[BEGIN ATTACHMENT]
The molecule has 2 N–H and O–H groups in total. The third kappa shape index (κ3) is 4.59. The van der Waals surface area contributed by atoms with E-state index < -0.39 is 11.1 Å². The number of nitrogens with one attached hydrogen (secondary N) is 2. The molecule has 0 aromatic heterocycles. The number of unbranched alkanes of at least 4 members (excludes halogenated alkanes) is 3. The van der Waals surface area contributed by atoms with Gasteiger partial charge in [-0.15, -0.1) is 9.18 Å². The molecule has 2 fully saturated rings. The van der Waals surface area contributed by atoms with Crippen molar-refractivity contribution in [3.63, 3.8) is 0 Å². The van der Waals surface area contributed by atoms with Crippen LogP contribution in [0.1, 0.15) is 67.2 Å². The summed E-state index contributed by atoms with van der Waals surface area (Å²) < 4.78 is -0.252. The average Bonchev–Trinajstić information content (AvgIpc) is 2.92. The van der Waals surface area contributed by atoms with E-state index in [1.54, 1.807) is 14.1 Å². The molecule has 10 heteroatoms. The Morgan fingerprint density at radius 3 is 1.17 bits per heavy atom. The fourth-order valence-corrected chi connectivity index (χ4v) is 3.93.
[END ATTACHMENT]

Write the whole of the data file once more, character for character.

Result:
The molecule has 2 N–H and O–H groups in total. The third kappa shape index (κ3) is 4.59. The van der Waals surface area contributed by atoms with E-state index < -0.39 is 11.1 Å². The number of nitrogens with one attached hydrogen (secondary N) is 2. The molecule has 0 aromatic heterocycles. The number of unbranched alkanes of at least 4 members (excludes halogenated alkanes) is 3. The van der Waals surface area contributed by atoms with Gasteiger partial charge in [-0.15, -0.1) is 9.18 Å². The molecule has 2 fully saturated rings. The van der Waals surface area contributed by atoms with Crippen molar-refractivity contribution in [3.63, 3.8) is 0 Å². The van der Waals surface area contributed by atoms with Crippen LogP contribution in [0.1, 0.15) is 67.2 Å². The summed E-state index contributed by atoms with van der Waals surface area (Å²) < 4.78 is -0.252. The average Bonchev–Trinajstić information content (AvgIpc) is 2.92. The van der Waals surface area contributed by atoms with E-state index in [1.54, 1.807) is 14.1 Å². The molecule has 10 heteroatoms. The Morgan fingerprint density at radius 3 is 1.17 bits per heavy atom. The fourth-order valence-corrected chi connectivity index (χ4v) is 3.93.